Regaining my focus on the task at hand, I arrived at the location where Andy directed us to unload our seed and hay. I opened my compression sack took out my grass seed, hurriedly spread it all about and laid my damp hay a top the seedlings. And before I knew it, I was sprinting my way up the mountain. Having the capability to travel without the ruck is so incredibly liberating—all that weight off my shoulders. I literally moved like the wind. Approaching the mountaintop and passing Shrek’s Cabin, I could hear Joe instructing Junyoung Pak, “See if you can beat the racers we already sent down and back up,” but just as Joe presented this challenge I was returning from the task. I announced my arrival to Joe and he looked to Pak and said, “Too late.” I remember Don being shocked at the blistering speed of my arrival. I was noticing quite a difference in my performance from the previous year when I was wandering the mountain just trying to get by with my torn labrum. Things were different this year. My power was back. I wasn’t supposed to be back to 100% and, at the time, I was probably only at about 80% of my strength, but it felt like 110%. That’s the difference between compensating and competing for an entire year on an injury. I felt like I could actually destroy this race and possibly even find myself in the top three spots if I kept moving with such ferocity. Going into the race my goal was simple, finish. It’s funny, how quickly that goal was evolving.

After this section, Joe took the first group of us down the mountain where we had quite a bit of bushwhacking to do before the next task. There we were required to move a few bucket loads worth of gravel to various spots on the mountain to assist in repairing sections of the trail. These are the typical “chores” that many racers have been known to complain about, but as a person who’d come to love this mountain and understand what it means to contribute to the preservation of its usability, I was happy to oblige. As we all finished our portion of the trail-grooming chores, we were told to grab a rock, which Joe had to approve, before he’d lead us through some gnarly terrain. Some of the spots were a bit sketchy and dangerous at times. With all the weight on my back and the big rock in my hands, I took extreme caution, but the terrain wasn’t enough to stop anyone, myself included. I remember one particular spot where a few people had clearly been recently. I must’ve been with the second group of people that Joe was showing the correct path to take, I thought.  I recall trying to follow these vaguely marked “trails” and at some point he said the magic words I’d been waiting to hear for well over 24 hours, “The race starts now.” BOOM! I took off trying to bushwhack, duck, dip, dodge, and climb over all the branches and rocks in my way while trying to pass people without endangering them or myself. The fire within my ribcage raged! Swelling with determination as my guide and Amee Farm as my destination. Once I found myself on the open, well-groomed trail I kicked it up a few notches.  Still carrying my rock in hand, I flew down the mountain. It was a rush passing everyone and soon enough, I found myself leading the way. I lead the entire pack to the next challenge.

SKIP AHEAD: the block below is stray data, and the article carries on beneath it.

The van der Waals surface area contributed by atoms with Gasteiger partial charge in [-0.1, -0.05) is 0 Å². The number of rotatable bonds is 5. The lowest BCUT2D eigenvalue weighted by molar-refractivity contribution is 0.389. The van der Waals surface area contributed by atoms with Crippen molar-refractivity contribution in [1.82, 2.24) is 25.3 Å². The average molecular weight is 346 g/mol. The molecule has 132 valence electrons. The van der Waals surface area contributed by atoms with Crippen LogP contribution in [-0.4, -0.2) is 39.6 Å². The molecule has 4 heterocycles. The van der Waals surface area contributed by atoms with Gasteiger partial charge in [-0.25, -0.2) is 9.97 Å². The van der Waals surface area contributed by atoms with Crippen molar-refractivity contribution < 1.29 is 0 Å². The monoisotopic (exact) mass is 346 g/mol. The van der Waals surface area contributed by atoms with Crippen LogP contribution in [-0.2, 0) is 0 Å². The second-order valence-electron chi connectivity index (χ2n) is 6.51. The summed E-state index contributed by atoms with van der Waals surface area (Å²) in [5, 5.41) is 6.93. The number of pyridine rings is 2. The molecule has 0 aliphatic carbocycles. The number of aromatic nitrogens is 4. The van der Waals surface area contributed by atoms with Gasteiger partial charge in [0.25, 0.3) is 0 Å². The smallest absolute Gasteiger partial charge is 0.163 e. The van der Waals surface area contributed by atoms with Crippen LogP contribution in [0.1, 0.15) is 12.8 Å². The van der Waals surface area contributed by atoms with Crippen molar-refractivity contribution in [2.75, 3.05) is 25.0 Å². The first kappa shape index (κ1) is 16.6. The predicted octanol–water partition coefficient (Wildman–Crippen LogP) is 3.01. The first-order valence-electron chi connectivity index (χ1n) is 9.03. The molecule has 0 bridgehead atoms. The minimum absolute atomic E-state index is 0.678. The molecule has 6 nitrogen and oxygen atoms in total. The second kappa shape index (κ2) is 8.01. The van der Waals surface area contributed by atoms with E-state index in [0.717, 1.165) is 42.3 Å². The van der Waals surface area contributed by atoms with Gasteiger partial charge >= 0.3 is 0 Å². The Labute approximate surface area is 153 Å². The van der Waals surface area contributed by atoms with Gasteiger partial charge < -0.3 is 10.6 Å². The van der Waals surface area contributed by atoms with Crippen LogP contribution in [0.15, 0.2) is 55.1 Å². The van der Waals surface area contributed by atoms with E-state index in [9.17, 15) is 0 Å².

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My frontrunning didn’t last too long, however, one of my good and very inspiring friends, Isaiah Vidal, saw my speed as I flew past and I saw him launch himself into a full-out run. The two of us glided down the mountain, twisting and turning, jumping over rocks, crushing the switchbacks, doing whatever it took to be the first to Amee Farm. Isaiah took the lead as I started to fall back ever so slightly. I looked back, no one was anywhere in sight. To me, it seemed that we were the only ones pushing ourselves to race. As the clearing approached I could see Amee Farm in sight. Arriving less than a minute behind Isaiah, I was ecstatic to find out I was in second place. Our reward for being the first two to arrive at the wood chopping challenge? The largest damn stumps I had ever seen! These were not meant to be split with an axe or even a maul. I looked at mine in a defeating disbelief. Lesson learned, don’t be among the first to arrive to a challenge, you’ll only be rewarded, no, punished, for being a top contender.